Nothwithstanding the dilemma faced by many Muslims and Christians, moreover, many grassroot communities and civil society groups in the country have built strong foundations of hope and respect upon the rubbles of fear and hatred among Christians and Muslims. Cooperation and understanding between Christians and Muslims were vividly manifested in these communities. Although they have varying experiences and life contextualities, many Christians and Muslims were able to find a link between themselves. In fact, both of them are nothing but prey to oppressive and biased social structures and institutions in our society that used the “Christian vs Muslim” issue as means to achieve their ends. Both Christians and Muslims are nothing but victims to this kind of situation. In this regard, the significance of a dialogue of life among Christians and Muslims where each one can talk similarities and discuss differences fosters better understanding and collaboration for a peaceful and better community. It also enables them to transcend beyond narrow religious stereotypes and biases to one another.
In the Duyog Ramadan activity last September 22, I was fortunate enough to have a very open-minded and respectful dialogue partner. He was a police officer who was one of the Balik Islam converts. In our discussion, he shared to me some of his life experiences as a Muslim convert. There he told to me that he has a Christian family. Despite this, he said that he didn’t force them to convert into Islam because he respect them. This was one thing I found very admiring in him because he emphasized respect on other people’s different beliefs and ways of life. Although his Muslim, he let his wife to practice her Christian beliefs and even raised his children as devout Christians. In this regard, I was very touched and humbled on how he was able to balance this kind life. Importantly, as part of the activity, he chose, same as I, Fr. Sebastian D’Ambra as an exemplar because he was inspired with Fr. D’Ambra’s act of choosing to leave a comfortable life in Italy in exchange of the life of poverty with a local Muslim community in Mindanao although he was a priest; and his passion to serve the people for the sake of building peaceful relations between Christians and Muslims in Mindanao. Although the activity was brief, I was able still to learn a lot of things from him and be inspired from his life experiences as a Muslim.
Life is a journey. It is a never ending search for one’s ultimate telos. Everything we do in life has a purpose or goal. As such every single moment in life must be cherished and nurtured because we travel on this journey only once. Conflicts and disagreements are nothing but part of life’s challenges that without them one cannot reflect on his/her actions and beliefs and change for the better. The Christian-Muslim issue is one of the many complexities and difficulties in this life’s journey that confronts each one of us. The ultimate telos, indeed, among Christians and Muslims is to live in peaceful coexistence and harmony among each other. But one could not reach this without a vehicle in life. And one of the most useful vehicles to achieve this goal is through a dialogue. A dialogue enables people to share and discuss issues in life and search for a link that would bind one to one another. No barriers politically, economically or religiously can separate one from another as long as they continue to communicate. Hopefully one day, as we travel in this journey of life, we can transcend beyond these prejudices and biases that hinder our peaceful coexistence and find a place where there are no Christians and no Muslims but all Filipinos!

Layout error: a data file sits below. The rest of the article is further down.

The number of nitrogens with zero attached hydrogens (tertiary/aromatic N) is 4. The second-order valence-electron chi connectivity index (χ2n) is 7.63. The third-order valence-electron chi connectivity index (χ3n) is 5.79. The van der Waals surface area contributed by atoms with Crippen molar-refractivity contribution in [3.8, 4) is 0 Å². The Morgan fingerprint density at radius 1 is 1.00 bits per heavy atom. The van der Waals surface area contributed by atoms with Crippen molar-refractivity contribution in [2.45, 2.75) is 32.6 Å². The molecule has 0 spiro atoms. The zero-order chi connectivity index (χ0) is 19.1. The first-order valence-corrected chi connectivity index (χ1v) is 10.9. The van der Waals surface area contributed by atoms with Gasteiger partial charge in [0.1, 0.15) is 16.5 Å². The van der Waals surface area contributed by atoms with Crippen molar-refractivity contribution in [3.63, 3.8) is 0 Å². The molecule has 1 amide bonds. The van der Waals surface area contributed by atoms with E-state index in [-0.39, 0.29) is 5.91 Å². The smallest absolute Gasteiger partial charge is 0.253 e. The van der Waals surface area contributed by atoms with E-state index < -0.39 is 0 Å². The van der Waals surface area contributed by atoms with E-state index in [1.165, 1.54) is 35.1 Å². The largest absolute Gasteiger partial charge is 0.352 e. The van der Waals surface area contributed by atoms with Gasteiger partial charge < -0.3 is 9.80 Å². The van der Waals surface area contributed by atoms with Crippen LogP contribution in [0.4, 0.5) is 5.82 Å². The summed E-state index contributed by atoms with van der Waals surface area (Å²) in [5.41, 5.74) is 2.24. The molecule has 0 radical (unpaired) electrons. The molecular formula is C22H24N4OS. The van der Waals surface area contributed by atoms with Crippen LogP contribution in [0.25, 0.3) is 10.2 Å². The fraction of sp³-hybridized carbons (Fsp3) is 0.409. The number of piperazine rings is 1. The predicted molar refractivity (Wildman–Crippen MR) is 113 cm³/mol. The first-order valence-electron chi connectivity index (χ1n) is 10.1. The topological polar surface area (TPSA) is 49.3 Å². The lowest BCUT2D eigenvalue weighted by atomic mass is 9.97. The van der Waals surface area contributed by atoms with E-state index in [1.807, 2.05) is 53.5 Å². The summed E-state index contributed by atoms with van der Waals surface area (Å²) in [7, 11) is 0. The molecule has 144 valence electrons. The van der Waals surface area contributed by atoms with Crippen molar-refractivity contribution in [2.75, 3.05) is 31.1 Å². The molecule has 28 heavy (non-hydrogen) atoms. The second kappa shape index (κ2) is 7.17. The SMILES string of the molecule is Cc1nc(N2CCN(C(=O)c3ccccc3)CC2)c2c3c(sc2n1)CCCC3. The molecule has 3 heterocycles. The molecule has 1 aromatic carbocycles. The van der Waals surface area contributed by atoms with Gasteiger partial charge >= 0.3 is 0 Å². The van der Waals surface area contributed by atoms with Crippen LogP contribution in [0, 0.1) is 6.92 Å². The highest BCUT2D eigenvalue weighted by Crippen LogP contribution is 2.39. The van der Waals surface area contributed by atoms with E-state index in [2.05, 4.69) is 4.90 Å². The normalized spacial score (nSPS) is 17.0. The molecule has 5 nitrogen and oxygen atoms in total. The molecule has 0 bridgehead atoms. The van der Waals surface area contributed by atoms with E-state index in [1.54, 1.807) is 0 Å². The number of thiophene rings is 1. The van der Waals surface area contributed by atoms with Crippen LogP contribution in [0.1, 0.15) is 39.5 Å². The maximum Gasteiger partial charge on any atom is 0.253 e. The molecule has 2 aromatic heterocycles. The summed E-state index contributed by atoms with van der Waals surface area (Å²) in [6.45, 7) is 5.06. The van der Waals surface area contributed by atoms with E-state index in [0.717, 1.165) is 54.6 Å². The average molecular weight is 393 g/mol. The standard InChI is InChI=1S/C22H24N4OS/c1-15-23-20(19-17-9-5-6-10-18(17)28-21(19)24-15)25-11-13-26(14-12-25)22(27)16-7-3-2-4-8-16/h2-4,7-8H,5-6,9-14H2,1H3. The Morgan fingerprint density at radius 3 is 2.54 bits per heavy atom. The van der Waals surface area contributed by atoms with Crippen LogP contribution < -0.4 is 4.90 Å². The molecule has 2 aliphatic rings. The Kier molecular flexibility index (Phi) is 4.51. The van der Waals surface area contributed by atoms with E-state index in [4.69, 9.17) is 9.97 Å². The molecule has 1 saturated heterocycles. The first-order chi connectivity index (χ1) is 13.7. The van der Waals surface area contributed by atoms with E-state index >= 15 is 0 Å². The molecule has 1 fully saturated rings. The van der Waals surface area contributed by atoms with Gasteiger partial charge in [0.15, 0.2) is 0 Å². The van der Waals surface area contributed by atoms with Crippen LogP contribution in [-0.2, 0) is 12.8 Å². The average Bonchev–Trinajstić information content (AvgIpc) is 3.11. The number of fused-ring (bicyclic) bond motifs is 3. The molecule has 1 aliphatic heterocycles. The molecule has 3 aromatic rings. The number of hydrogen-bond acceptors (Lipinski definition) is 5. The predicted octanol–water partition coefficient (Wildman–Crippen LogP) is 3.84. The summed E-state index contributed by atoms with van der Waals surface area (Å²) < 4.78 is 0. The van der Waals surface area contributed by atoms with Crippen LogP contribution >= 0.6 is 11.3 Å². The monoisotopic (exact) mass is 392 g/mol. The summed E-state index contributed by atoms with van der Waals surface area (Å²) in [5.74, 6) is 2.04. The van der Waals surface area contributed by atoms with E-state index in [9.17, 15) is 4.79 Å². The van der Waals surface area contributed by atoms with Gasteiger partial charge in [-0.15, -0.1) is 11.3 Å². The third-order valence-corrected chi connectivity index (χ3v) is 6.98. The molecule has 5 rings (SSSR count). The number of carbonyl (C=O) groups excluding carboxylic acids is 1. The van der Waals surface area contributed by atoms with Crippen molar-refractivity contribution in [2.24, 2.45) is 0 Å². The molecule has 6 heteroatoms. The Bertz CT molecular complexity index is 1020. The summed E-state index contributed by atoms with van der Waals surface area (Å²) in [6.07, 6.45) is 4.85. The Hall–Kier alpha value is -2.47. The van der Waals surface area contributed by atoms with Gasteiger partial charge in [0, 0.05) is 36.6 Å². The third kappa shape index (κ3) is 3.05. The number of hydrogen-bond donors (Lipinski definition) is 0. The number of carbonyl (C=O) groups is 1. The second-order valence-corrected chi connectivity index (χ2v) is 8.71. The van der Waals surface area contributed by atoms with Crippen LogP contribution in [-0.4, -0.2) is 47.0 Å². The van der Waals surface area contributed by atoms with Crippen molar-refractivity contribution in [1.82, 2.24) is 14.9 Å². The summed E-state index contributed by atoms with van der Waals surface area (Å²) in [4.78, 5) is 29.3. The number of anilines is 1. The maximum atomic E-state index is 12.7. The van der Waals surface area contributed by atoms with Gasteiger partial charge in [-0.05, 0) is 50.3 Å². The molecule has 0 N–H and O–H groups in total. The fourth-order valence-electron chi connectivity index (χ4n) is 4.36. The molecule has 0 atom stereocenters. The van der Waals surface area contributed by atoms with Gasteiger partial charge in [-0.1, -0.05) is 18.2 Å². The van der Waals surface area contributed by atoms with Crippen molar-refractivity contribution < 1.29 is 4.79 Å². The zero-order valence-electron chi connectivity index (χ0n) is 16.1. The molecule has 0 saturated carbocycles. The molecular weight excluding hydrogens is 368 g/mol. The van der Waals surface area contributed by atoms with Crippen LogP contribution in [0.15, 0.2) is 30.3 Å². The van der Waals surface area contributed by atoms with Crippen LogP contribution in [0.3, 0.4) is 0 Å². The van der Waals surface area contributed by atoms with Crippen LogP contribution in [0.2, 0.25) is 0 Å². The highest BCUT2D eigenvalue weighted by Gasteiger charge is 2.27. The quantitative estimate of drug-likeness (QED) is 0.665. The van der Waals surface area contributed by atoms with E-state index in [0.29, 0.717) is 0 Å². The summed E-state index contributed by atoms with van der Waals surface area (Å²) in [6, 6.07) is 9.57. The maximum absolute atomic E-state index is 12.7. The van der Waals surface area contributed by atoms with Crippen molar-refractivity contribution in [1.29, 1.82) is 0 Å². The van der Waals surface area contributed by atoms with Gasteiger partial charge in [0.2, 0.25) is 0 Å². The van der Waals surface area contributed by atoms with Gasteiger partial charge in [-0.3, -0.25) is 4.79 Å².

Doing menial jobs or chores during summer are not new to me anymore. When I was a kid, I did some errands for my father. Last year’s summer, I was hired as legal assistant/secretary in my uncle’s law firm. It was truly a worthwhile experience and my first exposure to the work place. I was able to talk and mingle to people who you don’t usually see or bump on the streets. I was also able to grasp some useful concepts and processes on legal matters. And it helped a lot in my communication and analytical skills. Indeed, I learned a lot of things from that experience which I could use in the future and hopefully in a career in law. But my engagement on legal matters and concepts did not end last year.
This summer I’m very grateful to be part of Philippine Earth Justice Center (PEJC), an organization that specializes on environmental law and other legal matters in line with environmental protection. Unlike my uncle’s law firm, this organization does not cater on big businesses and private individuals but mainly concerns on protecting the environment through the rule of law.
Our On-the-Job-Training (OJT) in the Philippine Earth Justice Center (PEJC) officially started last April 14, 2012. And because that was the first day of work, I came very early in the office with much excitement and eagerness to start my day. Indeed, I was not disappointed with what I came for. First and foremost, Atty. Joan Dulhao, our intern coordinator, oriented us about the organization and the things we must do. And she gave us some background on the recent mining case in Midsalip, Zamboanga del Sur that the organization is currently working on and shared some legal concepts and procedures on environmental cases. Consequently, my co – interns and I were greeted with towering documents that needed to be compiled and sorted as evidence to the said mining case which took us the whole day to finish.